Imagine getting a frantic call from your head of IT. Your accounting personnel have reported that they have not been able to access your accounting system, and that they have been working on the issue for several days now. You have been the target of a cyberattack, resulting in the loss of many records.
This situation is not uncommon. Over the past year, we have seen a significant rise in similar attacks that have been targeting private, and generally smaller organizations. These attacks, while less sophisticated than the well-publicized bank heists and the government-backed intrusions into key infrastructure, make up a large portion of the cybersecurity issues that threaten organizations. They need to be managed.
INCREASINGLY MOBILE WORKFORCE
The current pandemic has changed the way people work almost literally overnight. Businesses temporarily closed their doors, and in-office employees instantly became a virtual workforce. This change has boosted online interaction, opening up companies to increased risk. In some cases, employees have taken matters into their own hands because of the perceived inflexibility of in-house IT organizations. Many have turned to cloud-based, usually consumer-grade digital solutions that they have grown accustomed to in their personal lives. In-place cybersecurity controls and protocols are being tested like never before, while threat actors are exploiting this new work environment and intensifying their activities.
Dealing with cybersecurity in smaller organizations is oftentimes not easy. There usually isn’t a technical solution that would fix all issues and keep attackers out. More often than not, the solution is a painful process of educating users of what and what not to do, or upgrading an old system so that it can be appropriately supported by current vendors. However, these protocols and reminders are usually things that most board members and employees alike have grown tired of hearing about.
A recent EY survey (conducted prior to the pandemic) of over 1,100 private company leaders, revealed that only 17% of those polled had made or planned on making significant investments in technology to reduce risk, including cyber risks. Additionally, 50% feared the reputational or operational disruptions caused by cyberattacks even as they began to invest in digital solutions. This is further exacerbated by the mindset of many smaller private organizations that do not pay particular attention to cybersecurity concerns until it’s too late.
Since embedding a culture of cybersecurity in an organization needs to flow from the top, boards need to be more vigilant with their oversight of cybersecurity risks in today’s new work reality. They should consider the following questions:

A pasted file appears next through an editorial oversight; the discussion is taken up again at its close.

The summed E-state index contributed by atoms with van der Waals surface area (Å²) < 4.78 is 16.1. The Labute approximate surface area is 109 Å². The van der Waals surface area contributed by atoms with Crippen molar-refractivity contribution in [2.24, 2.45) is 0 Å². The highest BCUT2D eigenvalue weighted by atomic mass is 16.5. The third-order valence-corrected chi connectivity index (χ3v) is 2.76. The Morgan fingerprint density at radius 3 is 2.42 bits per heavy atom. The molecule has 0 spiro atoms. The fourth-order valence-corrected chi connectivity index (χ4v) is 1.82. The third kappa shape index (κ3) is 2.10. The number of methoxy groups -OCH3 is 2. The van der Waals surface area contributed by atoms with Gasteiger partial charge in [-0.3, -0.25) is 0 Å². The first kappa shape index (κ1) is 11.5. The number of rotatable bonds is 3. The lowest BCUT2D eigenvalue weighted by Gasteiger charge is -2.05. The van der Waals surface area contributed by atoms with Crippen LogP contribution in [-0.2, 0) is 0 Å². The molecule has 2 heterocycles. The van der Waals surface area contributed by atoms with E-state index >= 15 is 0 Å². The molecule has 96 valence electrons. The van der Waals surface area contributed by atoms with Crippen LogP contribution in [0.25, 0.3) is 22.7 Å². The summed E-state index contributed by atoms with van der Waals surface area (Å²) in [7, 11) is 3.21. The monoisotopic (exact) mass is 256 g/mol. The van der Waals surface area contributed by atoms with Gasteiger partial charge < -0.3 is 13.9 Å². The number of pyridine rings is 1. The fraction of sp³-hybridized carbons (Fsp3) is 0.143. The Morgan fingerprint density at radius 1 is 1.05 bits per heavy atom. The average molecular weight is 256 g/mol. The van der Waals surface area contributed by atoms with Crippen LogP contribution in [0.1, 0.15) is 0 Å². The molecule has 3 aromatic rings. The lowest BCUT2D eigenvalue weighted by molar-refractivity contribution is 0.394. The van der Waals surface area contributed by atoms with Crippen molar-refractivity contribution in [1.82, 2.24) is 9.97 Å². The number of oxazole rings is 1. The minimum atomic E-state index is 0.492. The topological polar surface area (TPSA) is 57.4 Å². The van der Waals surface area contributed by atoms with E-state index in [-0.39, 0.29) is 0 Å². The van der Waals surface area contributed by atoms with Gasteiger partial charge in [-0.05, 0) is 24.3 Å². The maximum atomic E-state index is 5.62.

• With increased remote access, how is the company’s overall cybersecurity posture being optimized, and is the company evaluating whether additional technology and operations are secure?
• Has management reviewed and tested all security features (e.g., point-to-point encryption, data protection) associated with the company’s videoconferencing tools, including patching, and are vulnerabilities mitigated if patches are not available?
• What changes have been made to security monitoring procedures given the increase in remote workers? Are changes to user accounts with administrative or privileged access being more vigorously monitored?
• Are security personnel effective while working remotely? What physical (in-person) security requirements are not being performed?
• What are the contingency plans if key IT or security personnel require time off?
• How is management maintaining an effective incident response and recovery function considering the need for additional remote access technology and operations?
• Are there additional needs for software, technology, personnel or other resources to augment existing controls?
• Are system updates and patching current?
• Are employees reminded of security awareness protocols because of the increased risk of COVID-19 phishing e-mails or similar tactics?
• Is management communicating with critical suppliers to determine if they are evaluating additional steps to assess and protect their networks?
• Are incremental insider threats being evaluated, including revising print-from-home capabilities?
• What security risks might there be that are related to employee layoffs and furloughs? Are the human resources and IT security teams aligned so that user-access privileges are immediately removed?
• How is the IT security function affected if furloughs or budget cuts are executed or contemplated?
• Should the company’s security personnel review or update board members and C-suite home networks for appropriate security?
Cybersecurity in this unprecedented new work environment is an enterprise-wide concern that critically requires board mandate, support and oversight. The board needs to set the tone and the urgency of cybersecurity enhancements and preparation. As widespread remote working and increased online interactions become the new business “normal,” companies will need to reimagine and reinvent their business models.
A company’s ability to adjust and strengthen its cyber resiliency in response to the dynamics of this health crisis will position the entire organization for a more secure future as new and varied challenges arise.
This article is for general information only and is not a substitute for professional advice where the facts and circumstances warrant. The views reflected in this article are the views of the author and do not necessarily reflect the views of SGV, the global EY organization or its member firms.
Carlo Kristle G. Dimarucut is a Consulting Partner of SGV & Co.